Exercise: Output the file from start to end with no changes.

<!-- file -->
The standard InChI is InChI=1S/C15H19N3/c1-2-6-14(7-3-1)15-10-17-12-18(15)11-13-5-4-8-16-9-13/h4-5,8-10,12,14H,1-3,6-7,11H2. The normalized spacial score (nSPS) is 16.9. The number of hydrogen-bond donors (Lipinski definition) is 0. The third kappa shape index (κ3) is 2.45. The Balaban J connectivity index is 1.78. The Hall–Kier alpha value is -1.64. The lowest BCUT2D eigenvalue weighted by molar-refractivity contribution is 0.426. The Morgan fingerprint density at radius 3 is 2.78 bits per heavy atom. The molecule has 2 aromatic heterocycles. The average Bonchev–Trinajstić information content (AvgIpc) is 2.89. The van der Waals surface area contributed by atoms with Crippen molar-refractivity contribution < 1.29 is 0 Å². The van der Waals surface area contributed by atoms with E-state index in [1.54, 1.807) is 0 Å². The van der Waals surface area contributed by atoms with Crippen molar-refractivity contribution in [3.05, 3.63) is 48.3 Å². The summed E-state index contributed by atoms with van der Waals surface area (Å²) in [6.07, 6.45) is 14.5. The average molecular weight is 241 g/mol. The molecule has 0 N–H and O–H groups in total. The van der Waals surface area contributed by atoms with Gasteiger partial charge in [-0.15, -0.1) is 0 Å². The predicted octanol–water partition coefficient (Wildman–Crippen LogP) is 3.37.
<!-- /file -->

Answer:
The standard InChI is InChI=1S/C15H19N3/c1-2-6-14(7-3-1)15-10-17-12-18(15)11-13-5-4-8-16-9-13/h4-5,8-10,12,14H,1-3,6-7,11H2. The normalized spacial score (nSPS) is 16.9. The number of hydrogen-bond donors (Lipinski definition) is 0. The third kappa shape index (κ3) is 2.45. The Balaban J connectivity index is 1.78. The Hall–Kier alpha value is -1.64. The lowest BCUT2D eigenvalue weighted by molar-refractivity contribution is 0.426. The Morgan fingerprint density at radius 3 is 2.78 bits per heavy atom. The molecule has 2 aromatic heterocycles. The average Bonchev–Trinajstić information content (AvgIpc) is 2.89. The van der Waals surface area contributed by atoms with Crippen molar-refractivity contribution < 1.29 is 0 Å². The van der Waals surface area contributed by atoms with E-state index in [1.54, 1.807) is 0 Å². The van der Waals surface area contributed by atoms with Crippen molar-refractivity contribution in [3.05, 3.63) is 48.3 Å². The summed E-state index contributed by atoms with van der Waals surface area (Å²) in [6.07, 6.45) is 14.5. The average molecular weight is 241 g/mol. The molecule has 0 N–H and O–H groups in total. The van der Waals surface area contributed by atoms with Gasteiger partial charge in [-0.15, -0.1) is 0 Å². The predicted octanol–water partition coefficient (Wildman–Crippen LogP) is 3.37.